Alcohol has long been ingrained in American culture. Alcohol can be found at nearly every gathering and in households across the country. This raises the question, “What are the long-term affects of alcohol?” When consumed in moderation, this may not be much of a problem. However, there are concerns in both the short and long term. In the short term, alcohol poisoning can be incredibly dangerous and surprisingly common. When the line between moderation and excessive consumption blur, there are long-term effects of alcohol to be concerned about.
This article will explore the long-term effects of alcohol, help identify alcohol poisoning
, and perhaps most importantly, share a way out.
What is Alcohol Poisoning?
Alcohol poisoning does not require years of long-term alcohol abuse to set it. It can occur on any night of heavy drinking—even someone’s first experience with alcohol. Alcohol poisoning is an acute medical condition resulting from drinking too much alcohol in a short time.
Symptoms of Alcohol Poisoning (in no particular order)
- Feeling extremely tired or weak
- Vomiting while passed out or losing consciousness
- Slow breathing (less than eight breaths per minute)
- Hypothermia (low body temperature), bluish skin color, paleness
- Irregular breathing (a gap of more than eight seconds between breaths, or a moment when the chest doesn’t rise)
- A lack of response to stimulation such as loud noise or painful stimuli
If you observe any of these symptoms, it is critical to call emergency services immediately. Immediate medical intervention may be necessary as alcohol poisoning can lead to death.
What are the long-term Affects of alcohol?
Drinking too much alcohol over several years can lead to many problems
. We can see trouble with liver health, brain function, heart disease, and more from a health perspective. Socially and economically, we see difficulties in employment and relationships.
The long-term effects are very far-reaching. Not everyone who struggles with alcohol dependency will experience all of these. If you or a loved one struggle with alcoholism, though, it is crucial to be aware of what can happen over time.
The liver is the body’s filtration system. It is responsible for breaking down alcohol. When consumed in moderation, this process works without any problems. However, when the body consistently produces more alcohol than what can be broken down by the liver, it begins to take a toll on the overall health of that organ. The liver can be affected in several ways, most commonly:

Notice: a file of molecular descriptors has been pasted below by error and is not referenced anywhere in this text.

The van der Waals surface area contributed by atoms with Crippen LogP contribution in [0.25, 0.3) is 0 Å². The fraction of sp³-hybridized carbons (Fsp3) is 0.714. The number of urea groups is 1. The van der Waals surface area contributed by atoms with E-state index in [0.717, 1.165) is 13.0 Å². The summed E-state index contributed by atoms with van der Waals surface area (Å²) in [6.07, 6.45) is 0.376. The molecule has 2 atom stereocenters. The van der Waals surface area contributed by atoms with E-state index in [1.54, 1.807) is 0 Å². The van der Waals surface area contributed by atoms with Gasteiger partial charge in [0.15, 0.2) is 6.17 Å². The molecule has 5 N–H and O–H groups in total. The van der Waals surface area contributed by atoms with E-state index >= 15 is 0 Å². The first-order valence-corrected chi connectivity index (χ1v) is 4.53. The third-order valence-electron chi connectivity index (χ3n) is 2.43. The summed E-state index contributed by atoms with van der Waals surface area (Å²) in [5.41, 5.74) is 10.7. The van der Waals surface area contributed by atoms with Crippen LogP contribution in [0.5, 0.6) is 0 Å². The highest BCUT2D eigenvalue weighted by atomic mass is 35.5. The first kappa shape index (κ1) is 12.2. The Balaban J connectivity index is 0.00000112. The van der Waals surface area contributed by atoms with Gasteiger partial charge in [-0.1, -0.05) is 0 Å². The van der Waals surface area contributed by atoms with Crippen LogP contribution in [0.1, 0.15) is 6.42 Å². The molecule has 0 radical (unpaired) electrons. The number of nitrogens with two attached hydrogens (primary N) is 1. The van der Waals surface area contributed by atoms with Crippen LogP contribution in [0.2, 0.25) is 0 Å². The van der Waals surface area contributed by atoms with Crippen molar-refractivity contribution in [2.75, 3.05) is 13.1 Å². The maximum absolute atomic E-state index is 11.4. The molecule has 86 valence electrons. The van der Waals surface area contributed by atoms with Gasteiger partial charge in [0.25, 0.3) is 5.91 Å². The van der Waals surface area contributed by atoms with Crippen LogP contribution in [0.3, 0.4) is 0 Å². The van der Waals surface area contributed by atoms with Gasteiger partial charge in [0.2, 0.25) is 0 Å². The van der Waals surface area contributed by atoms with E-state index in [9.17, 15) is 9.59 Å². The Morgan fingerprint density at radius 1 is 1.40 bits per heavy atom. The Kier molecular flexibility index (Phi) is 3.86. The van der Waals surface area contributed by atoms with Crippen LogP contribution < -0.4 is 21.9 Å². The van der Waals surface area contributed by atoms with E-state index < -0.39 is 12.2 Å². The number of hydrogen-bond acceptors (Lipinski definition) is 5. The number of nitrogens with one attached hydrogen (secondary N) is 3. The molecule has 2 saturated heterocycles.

- Alcoholic hepatitis- inflammation of the liver caused by alcohol leading to scar tissue and slowed blood flow;
- Alcohol-related liver disease (ARLD)- a disease in which fat builds around the liver, leading to swelling of the liver;
- Cirrhosis- a disease in which your liver’s typical structure and function break down over time.
Alcohol can also negatively impact short-term memory. Some heavy and long-term drinkers may experience “blackouts,” which happens when someone cannot remember what they did or said at some point during the night. Sometimes the lost periods of time may be brief, but often it can span several hours.
Over a more extended period, excessive alcohol consumption may result in what is known as Wernicke-Korsakoff syndrome, often referred to as wet brain. This affects the brain functions of memory and balance. As a result, someone suffering from Wernicke-Korsakoff syndrome may regularly appear confused, speak slowly, and have ongoing memory issues.
Excessive alcohol consumption can result in what is known as alcoholic cardiomyopathy or “alcoholic heart disease.” This condition causes severe dysfunction of the heart and can result in death without proper medical intervention.
Long-term alcohol has been linked to irregular heartbeat, high blood pressure, and stroke, among others.
Alcohol use may lead to difficulties in maintaining employment or growing in your career. Trouble at work due to drinking can show up in countless ways, ranging from embarrassment to legal trouble, depending on the situation.
Numerous studies have been conducted to understand the economic impact of the long-term effects of alcohol abuse. While studying this is a tricky task, there is a common correlation between alcoholism and earning capacity. For example, some major studies found alcoholics to make 18% less than their peers of similar age and educational backgrounds. Factors such as attendance, productivity, and physical, emotional, and mental stamina are all pointed to as reasons for the lower income.
Long-term alcohol abuse can take a toll on relationships with friends and family. Beyond the health and economic effects, it can also lead to isolation or difficulties in interpersonal communication. Alcohol abuse has been linked to increased rates of domestic violence as well.
While there are undoubtedly many factors that lead to marital difficulties, alcoholism can certainly play a role in divorce or loss of custody over children if someone was deemed unfit due to alcohol use. Relationships are complex by nature. Adding alcohol into the mix, especially over the long term, can lead to so much unknown damage.
A Way Out
There is a way out of the very destructive path associated with alcohol use and abuse. If you or someone you know has an addiction, please reach out for help.
Harmony Healing in New Jersey makes high-quality addiction and alcoholism treatment available and accessible.
Whether you are looking for alcohol treatment programs or help with depression, we are here for you. We offer a full range of services and the finest outpatient alcohol treatment
in New Jersey.